Solomon still shoots only in black-and-white film. "My challenge is not format or color, but deepening my perception and range of ideas. I am interested in making expressive pictures. Black-and-white pictures work for me as poetry and metaphor in a way that color does not. I have tried color and I have tried digital. Neither gives me the sense of depth that I feel with black-and-white," she said in an interview some six years ago.
"There was a period when I thought I was a dinosaur. Everyone began using digital photography and I felt that my way of working belongs to history, and that it's too traditional and no one will be interested in me as before," she says now. "But see, there is a renewed appreciation for my kind of work - in darkrooms. I prefer to go on developing my pictures, in black and white, in my studio, by myself."
Solomon had visited Israel several times, and last year she arrived to participate in Frederic Brenner's photography project, "Shooting Israel." At 81, she was the oldest in the group. It was her first time taking part in a group project of this sort, and alongside some of the world's best photographers. At first Solomon says she felt somewhat "protective" of herself around them, and also worried that Israel would not provide enough photogenic subjects to go around. Later on she found her place, and settled down to work.
The picture that appears here was taken at a checkpoint in Jenin, after the actor Juliano Mer-Khamis was murdered last April. Solomon went there with the help of photographer Miki Kratsman, who put her in touch with a friend who lives in the city's refugee camp. While she was out photographing, Mer-Khamis was shot to death - a five-minute walk away. "I will never forget that. People were in despair," she says.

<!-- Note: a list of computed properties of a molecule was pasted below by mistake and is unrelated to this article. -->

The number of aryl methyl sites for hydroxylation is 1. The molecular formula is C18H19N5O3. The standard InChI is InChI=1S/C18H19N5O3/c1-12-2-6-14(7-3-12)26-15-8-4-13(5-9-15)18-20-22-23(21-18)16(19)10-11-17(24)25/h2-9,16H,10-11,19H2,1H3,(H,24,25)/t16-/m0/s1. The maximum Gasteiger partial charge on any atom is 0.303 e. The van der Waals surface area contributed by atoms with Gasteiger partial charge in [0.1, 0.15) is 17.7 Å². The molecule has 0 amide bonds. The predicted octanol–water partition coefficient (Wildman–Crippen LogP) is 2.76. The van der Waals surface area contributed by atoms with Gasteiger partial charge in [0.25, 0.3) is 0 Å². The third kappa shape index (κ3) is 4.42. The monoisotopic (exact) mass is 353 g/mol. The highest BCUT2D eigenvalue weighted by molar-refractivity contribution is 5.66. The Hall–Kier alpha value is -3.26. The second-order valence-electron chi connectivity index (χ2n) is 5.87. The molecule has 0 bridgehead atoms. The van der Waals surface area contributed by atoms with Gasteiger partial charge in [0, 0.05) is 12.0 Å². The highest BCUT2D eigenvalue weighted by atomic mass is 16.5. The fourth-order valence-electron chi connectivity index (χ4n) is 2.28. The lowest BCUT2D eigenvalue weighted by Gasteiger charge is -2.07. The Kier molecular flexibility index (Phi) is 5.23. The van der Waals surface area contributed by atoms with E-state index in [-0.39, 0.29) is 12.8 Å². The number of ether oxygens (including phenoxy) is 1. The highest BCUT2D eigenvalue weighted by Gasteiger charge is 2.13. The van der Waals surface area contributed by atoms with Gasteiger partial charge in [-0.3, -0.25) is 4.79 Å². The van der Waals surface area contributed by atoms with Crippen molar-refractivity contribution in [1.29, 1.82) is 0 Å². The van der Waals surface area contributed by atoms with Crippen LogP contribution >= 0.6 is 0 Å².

Nevertheless, Solomon also had "good experiences" in Jenin. "I wanted very much to experience Palestinian culture, as I had not known it before," she says, of her decision to photograph the city in the northern West Bank. "I took pictures of families, I did portraits."
Her stay in Israel was stressful, however: "I read the papers and know what goes on here. A lot of things trouble me. There are such complex problems here and we don't know how they will be resolved," Solomon observes. "People here are very stressed out. It is a natural outcome for anyone who lives in this reality. There is a great fear here of the future and desire for a normal life. I guess that is what everyone wants."
The "Shooting Israel" project, she says, is supposed to help people understand the reality here. "As it is, it's hard for people to understand what's going on here. Maybe through the variety of pictures [we create], we will be able to give them a few insights."
When asked about her work process, Solomon hesitates for a moment. "It is not characteristic for me to talk about my work. I've traveled a lot all over the world, and I never liked talking about it. If the pictures do not speak for themselves, then my talking is meaningless." When pressed further, she agrees to say a bit more: "The pictures reflect how I felt and what was felt toward me and what happened in that moment. I capture the moment. Sometimes I don't know the subjects. Sometimes I don't speak with them at all. I don't say to people, 'Smile.' I like the tension in the shoots. I don't know what my pictures will say to people. Different people will interpret them differently."